Pessac-Léognan is a prestigious appellation for red wine in the Bordeaux region of south-western France. It was carved out of the Graves sub-region in 1987 as recognition for its high quality red and white wines. Many of the estates in what is now Pessac-Léognan were the best performers in the Graves Classification of 1959.

The regions wines tend to be based on the Cabernet Sauvignon and Cabernet Franc grape varieties. They best suit the terroir of Pessac-Léognan. The dominant soil type is the same gravel (and sand) which gave Graves its name.

Pessac-Léognan's white wines are made predominantly from Sauvignon Blanc (a required minimum of 25 percent) and Semillon grapes. This duo thrive on the sandier soils of the appellation and produce extremely long-lived wines. In other regions and countries, blends of Sauvignon Blanc and Semillon are usually best consumed within a few years of harvest. The wines are often matured in oak for greater complexity.

The northern vineyards of the appellation are intermingled with the southern fringes of Bordeaux city. Those in the south are surrounded by the forests which produce the other main export of Graves: timber. Orchards and fields dominate the landscape of the Entre-Deux-Mers region just across the Garonne river, but pine forests and housing are predominant in Pessac-Léognan.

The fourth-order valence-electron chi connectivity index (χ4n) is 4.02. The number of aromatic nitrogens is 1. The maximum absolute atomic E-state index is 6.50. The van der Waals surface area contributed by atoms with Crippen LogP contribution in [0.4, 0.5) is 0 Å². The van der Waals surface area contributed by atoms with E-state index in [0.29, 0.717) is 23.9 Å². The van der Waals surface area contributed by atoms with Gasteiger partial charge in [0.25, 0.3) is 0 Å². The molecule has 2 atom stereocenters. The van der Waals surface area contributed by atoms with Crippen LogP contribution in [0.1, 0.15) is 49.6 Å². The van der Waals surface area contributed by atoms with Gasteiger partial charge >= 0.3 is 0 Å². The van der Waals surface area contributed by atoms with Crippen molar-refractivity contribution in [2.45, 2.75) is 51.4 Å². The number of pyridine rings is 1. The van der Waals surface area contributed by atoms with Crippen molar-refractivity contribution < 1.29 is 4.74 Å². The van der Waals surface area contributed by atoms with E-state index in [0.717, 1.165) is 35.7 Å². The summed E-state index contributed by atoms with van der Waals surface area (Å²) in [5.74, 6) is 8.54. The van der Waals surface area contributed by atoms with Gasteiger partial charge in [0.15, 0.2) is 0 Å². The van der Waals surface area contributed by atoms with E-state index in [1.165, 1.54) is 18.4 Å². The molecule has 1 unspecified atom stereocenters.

Among many top chateaux, the four most prestigious are Haut-Brion, La Mission Haut-Brion, Laville Haut-Brion and Pape Clément. The latter is named after Pope Clément V, who ordered its original vineyards to be planted in the 14th Century. Each of these is located within the southern city limits of Bordeaux. The soils here are deep, with a high proportion of gravel, and are considered the best of the appellation. Their superior drainage helps to maintain the high quality of the vineyards.

The commune (or Bordeaux suburb) of Pessac lies just to the south of these chateaux. Léognan lies 10 kilometres (six miles) further on. The latter is also home to several other quality members of the Bordeaux elite. These include Domaine de Chevalier, and Chateaux Haut-Bailly, Malartic-Lagravière, Larrivet Haut-Brion and de Fieuzal. Léognan is surrounded almost entirely by pine forests and vineyards, and benefits from the same superior drainage as Pessac.

Southeast of Léognan lies the commune of Martillac. Smith Haut Lafitte has made massive improvements since the 1990s, and boasts an impressive hotel and spa. Latour-Martillac, in the very south of the Pessac-Léognan zone is another chateau on the upgrade.

Regular price $627.00

Unit price per 

Bottle Size

Case Size

This is a wine from our Overseas - In Bond Collection. The wine is quoted as a price in S$ for purchase and transfer into a UK bonded warehouse. The purchase price is a duty/tax free price and does not include delivery to Singapore. Please contact us below if you wish to enquire delivery or storage options for a wine from our Overseas - In Bond Collection to Singapore or elsewhere.

Purchase and Delivery Options
Yes No
Yes No
Please add me to your mailing lists
Close (esc)

Follow us

Thank you for

Age verification

By clicking enter you are verifying that you are legally old enough to consume alcohol.

Search

Shopping Cart

Your cart is currently empty.
Shop now